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Let me admit it: I don’t understand most of what goes on in a poetry reading.- Jay Bates, editor of A River & Sound Review
The Review Review
Greetings lovely lit-lovers,

With so many book festivals on the horizon, we thought we'd offer you something different today. Below is
a round-up of all the amazing festivals coming up in the next few months. Many of these are free and in a city near you, so grab a pen and get ready to mark your calendars!

On the northeast: Berkshire WordFest (9/14-9/16), "a biennial celebration of words and ideas in one of the most beautiful settings in the Berkshires"; The Boston Book Festival (10/27), featuring Richard Ford as keynote speaker; The Brattleboro Literary Festival (10/12-10/14), "a three-day celebration of those who read books, those who write books, and of the books themselves"; The Brooklyn Book Festival (9/17-9/23), "the largest free literary event in New York City, presenting an array of national and international literary stars and emerging authors."; The Dodge Poetry Festival in Newark, NJ (10/11-10/14), "widely acknowledged as the largest poetry event in North America".

In the south: The Kentucky Book Fair (11/10), "Kentucky's premier literary event and one of the largest of its kind in the nation"; the Library of Congress National Book Festival in Washington, D.C. (9/22-9/23), featuring "More than 100 authors, illustrators and poets"; The Louisiana Book Festival (10/27), a "national award winning event [offering] unique opportunities for booklovers of all ages to interact with exceptional writers"; The Miami Book Fair (11/16-18), an "eight-day book party [drawing] hundreds of thousands of book lovers to downtown Miami"; The Southern Festival of Books in Nashville, TN (10/12-14), "a free event that offers readers and writers an opportunity to interact"; The West Virginia Book Festival (10/13-14), "a two-day event that celebrates the Mountain State’s writers and brings authors from across the nation to Charleston"; The Crossroads Writers Conference & Festival in Macon, GA (10/5-10/7), "proud to bring hundreds of writers together", featuring talks, panels, readings, a book fair, and musical performances.

Midwest: The Chicago Humanities Festival (10/14, 21 & 11/1-11/11), a festival to honor writers in history, philosophy, literature, science & technology, and public affairs; Wisconsin Book Festival (11/7-11/11), "the state's largest literary festival, drawing thousands of attendees annually".

Northwest: Montana Festival of the Book (10/4-10/6), "one of the biggest cultural events in the Northwest"; Nature of Words Literary Festival in Bend, Oregon (11/7-11/11), "five days of readings, workshops, lectures, panel discussions, and a gala author dinner"; Wordstock in Portland, Oregon (10/13-10/14), featuring "seven author stages; a book fair with over 125 exhibitors; a special children’s activity area and children’s literature stage; a series of workshops for emerging writers; over a week’s worth of special events".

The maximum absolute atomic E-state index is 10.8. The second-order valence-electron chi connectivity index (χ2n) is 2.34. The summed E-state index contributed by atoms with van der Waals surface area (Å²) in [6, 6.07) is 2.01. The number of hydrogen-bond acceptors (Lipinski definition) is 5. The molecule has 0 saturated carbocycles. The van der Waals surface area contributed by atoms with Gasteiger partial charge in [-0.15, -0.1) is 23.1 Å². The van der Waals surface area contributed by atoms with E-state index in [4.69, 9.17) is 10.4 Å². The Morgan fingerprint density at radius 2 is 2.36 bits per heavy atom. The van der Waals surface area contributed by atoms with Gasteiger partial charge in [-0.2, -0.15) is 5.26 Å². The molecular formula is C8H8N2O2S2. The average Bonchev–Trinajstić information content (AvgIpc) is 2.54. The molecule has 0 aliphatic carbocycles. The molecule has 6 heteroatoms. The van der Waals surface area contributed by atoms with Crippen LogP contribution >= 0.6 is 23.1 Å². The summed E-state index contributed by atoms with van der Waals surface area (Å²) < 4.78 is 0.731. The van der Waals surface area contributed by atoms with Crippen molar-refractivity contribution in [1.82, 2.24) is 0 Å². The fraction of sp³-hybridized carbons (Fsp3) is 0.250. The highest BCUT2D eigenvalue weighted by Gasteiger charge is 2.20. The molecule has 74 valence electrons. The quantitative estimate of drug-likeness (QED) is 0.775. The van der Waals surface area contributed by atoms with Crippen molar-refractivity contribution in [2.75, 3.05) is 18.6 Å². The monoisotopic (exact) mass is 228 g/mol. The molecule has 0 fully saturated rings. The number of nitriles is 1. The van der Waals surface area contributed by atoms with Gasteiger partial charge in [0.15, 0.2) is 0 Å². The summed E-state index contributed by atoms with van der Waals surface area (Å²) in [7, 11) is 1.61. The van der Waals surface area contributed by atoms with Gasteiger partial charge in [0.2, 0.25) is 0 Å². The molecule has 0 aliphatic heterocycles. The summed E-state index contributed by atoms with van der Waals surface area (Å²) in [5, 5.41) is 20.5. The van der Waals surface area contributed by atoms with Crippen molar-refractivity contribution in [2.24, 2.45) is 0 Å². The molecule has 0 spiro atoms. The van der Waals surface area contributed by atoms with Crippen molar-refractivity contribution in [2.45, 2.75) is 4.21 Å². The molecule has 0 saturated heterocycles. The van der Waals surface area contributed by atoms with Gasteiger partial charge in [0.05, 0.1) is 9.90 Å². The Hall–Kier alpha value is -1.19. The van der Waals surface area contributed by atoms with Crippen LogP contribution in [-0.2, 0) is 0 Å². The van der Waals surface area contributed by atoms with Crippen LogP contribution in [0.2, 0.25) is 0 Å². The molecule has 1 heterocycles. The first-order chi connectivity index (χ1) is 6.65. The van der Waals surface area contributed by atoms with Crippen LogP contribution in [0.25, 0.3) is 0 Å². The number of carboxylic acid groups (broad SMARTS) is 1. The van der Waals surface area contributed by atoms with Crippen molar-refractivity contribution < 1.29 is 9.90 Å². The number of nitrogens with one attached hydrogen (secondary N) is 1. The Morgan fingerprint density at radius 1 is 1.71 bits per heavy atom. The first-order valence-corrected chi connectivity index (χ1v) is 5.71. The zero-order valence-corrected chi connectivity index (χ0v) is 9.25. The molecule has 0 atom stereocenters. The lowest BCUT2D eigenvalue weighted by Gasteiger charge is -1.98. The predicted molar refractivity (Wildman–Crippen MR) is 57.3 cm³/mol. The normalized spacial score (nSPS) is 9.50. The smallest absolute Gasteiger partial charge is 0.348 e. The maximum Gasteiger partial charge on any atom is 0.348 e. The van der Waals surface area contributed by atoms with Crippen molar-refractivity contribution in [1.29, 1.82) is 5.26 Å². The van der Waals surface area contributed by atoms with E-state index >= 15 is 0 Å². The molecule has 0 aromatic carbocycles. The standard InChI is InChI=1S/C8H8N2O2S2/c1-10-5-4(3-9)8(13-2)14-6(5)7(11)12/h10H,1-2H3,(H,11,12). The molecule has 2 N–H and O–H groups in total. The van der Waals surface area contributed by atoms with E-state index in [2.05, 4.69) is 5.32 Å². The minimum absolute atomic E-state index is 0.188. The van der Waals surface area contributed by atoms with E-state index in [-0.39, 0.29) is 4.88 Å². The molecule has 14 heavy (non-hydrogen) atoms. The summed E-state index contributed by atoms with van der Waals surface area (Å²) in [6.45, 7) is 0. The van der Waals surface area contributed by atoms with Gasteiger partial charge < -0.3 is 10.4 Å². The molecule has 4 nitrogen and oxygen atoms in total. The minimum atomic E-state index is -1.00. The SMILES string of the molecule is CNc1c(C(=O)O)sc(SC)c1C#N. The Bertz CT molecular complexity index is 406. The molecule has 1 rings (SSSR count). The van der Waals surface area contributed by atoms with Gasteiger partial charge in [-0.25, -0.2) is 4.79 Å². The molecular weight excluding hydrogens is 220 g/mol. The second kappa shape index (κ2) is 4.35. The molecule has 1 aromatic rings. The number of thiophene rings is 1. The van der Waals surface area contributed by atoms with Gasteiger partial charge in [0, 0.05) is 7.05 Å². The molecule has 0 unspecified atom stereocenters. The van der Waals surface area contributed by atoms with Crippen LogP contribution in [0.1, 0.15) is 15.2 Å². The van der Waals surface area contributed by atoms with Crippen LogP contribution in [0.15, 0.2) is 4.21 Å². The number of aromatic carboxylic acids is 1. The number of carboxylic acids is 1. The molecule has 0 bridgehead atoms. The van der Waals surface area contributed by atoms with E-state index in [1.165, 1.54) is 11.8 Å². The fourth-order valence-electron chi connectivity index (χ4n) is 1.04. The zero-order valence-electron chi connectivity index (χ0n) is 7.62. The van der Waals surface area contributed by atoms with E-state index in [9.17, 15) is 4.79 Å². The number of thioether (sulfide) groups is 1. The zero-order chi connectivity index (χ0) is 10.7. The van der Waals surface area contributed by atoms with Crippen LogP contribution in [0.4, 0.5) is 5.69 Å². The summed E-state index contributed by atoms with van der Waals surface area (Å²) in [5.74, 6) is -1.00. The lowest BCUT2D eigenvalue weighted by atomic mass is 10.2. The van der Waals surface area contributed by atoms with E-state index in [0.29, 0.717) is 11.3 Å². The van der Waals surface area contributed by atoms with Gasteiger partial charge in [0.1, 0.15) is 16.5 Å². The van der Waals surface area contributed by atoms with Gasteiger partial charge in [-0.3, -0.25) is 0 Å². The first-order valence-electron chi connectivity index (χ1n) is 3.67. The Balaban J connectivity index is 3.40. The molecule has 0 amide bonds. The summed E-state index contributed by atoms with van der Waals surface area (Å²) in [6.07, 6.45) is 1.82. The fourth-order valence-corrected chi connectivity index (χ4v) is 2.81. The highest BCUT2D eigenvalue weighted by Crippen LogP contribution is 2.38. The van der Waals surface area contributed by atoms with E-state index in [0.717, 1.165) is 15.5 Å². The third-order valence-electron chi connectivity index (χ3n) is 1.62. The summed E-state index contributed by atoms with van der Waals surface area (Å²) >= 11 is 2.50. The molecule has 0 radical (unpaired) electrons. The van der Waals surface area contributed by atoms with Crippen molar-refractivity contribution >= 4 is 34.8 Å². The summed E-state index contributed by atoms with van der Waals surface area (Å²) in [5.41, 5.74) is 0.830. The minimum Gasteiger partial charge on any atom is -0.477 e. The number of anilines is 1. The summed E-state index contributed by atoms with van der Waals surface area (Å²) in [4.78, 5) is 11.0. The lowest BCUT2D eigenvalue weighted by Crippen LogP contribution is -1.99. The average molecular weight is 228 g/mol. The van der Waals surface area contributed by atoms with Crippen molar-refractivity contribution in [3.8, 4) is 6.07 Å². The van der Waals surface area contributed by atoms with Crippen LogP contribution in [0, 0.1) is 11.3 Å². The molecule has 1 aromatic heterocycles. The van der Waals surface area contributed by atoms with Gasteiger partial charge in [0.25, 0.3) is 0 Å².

Southwest: Vegas Valley Book Festival (11/1-11/3), "expected to draw over 10,000 people for an exciting mix of readings, panel discussions, workshops, book signings, art exhibitions, spoken word performances and other special events"; The Texas Book Festival (10/27-10/28), "one of the premier literary events in the country"; Utah Humanities Book Festival (10/20), sponsored by The Utah Humanities Council.

Canada: International Festival of Authors at Harbourfront Centre in Toronto (10/18-10/28), "the world's best writers of contemporary literature for 11 days of readings, interviews, lectures, round table discussions, and public book signings".

Wowie zowie, that's a lot of book festivals!

Meanwhile, over at The Review Review, we've been reviewing lit mags like nobody's biznis! This week we take a look at four journals: the wonderfully eclectic Monkeybicycle, the joyfully gargantuan Paterson Literary Review, the emotionally wrenching Dogwood, and the narratively compelling Ledge. Our interview features the knuckleheaded wisecracks of Jay Bates (
that charming fella up there to your right), Michael Schmeltzer, and Meghan McCLure, the hilarious editors of A River & Sound Review . And our publishing tip is a round-up of writing centers by the extraordinary Justine Tal Goldberg: "Classrooms of Our Own: America's Best Writing Centers".

Plus we've got August classifieds up for one week longer. And only one week left to try your hand at Lit Mag Trivia and win a year's subscription to the marvelous Granta!

And that, you gorgeous bashful plot-builders and word-charmers, is the news in lit mags.

Have a most exquisite week filled with all the wonderings and inquiries that make you such critical thinkers, such subtle mappers of interior life. 

Fondly,
Becky

"Enough With the Effing Careerism"
Interview with Jay Bates & Michael Schmeltzer & Meghan McClure, Editor of A River & Sound Review

Serious literature, immature staff. A River & Sound Review is an online journal that features fiction, nonfiction, poetry, and humor. With two issues a year, annual fiction and poetry contests which opened August 1st, plus live shows in the Pacific Northwest available to everyone via free podcast, A River & Sound Review raises the high bar on low brow.

Interview by J. Y. Hopkins

Literary Goodness Bursting From the Seams
Review of Monkeybicycle, Summer 2012 by Christopher McCormick
Conventional (i.e. not experimental), 
Quirky
Review of The Ledge, Summer 2012 by 
Sally Bunch
Conventional (i.e. not experimental),

By Justine Tal Goldberg

The concept of the writing center is not a new one. Dedicated spaces for writers to educate and collaborate were popping up around the turn of the 20th century and became widely accepted...
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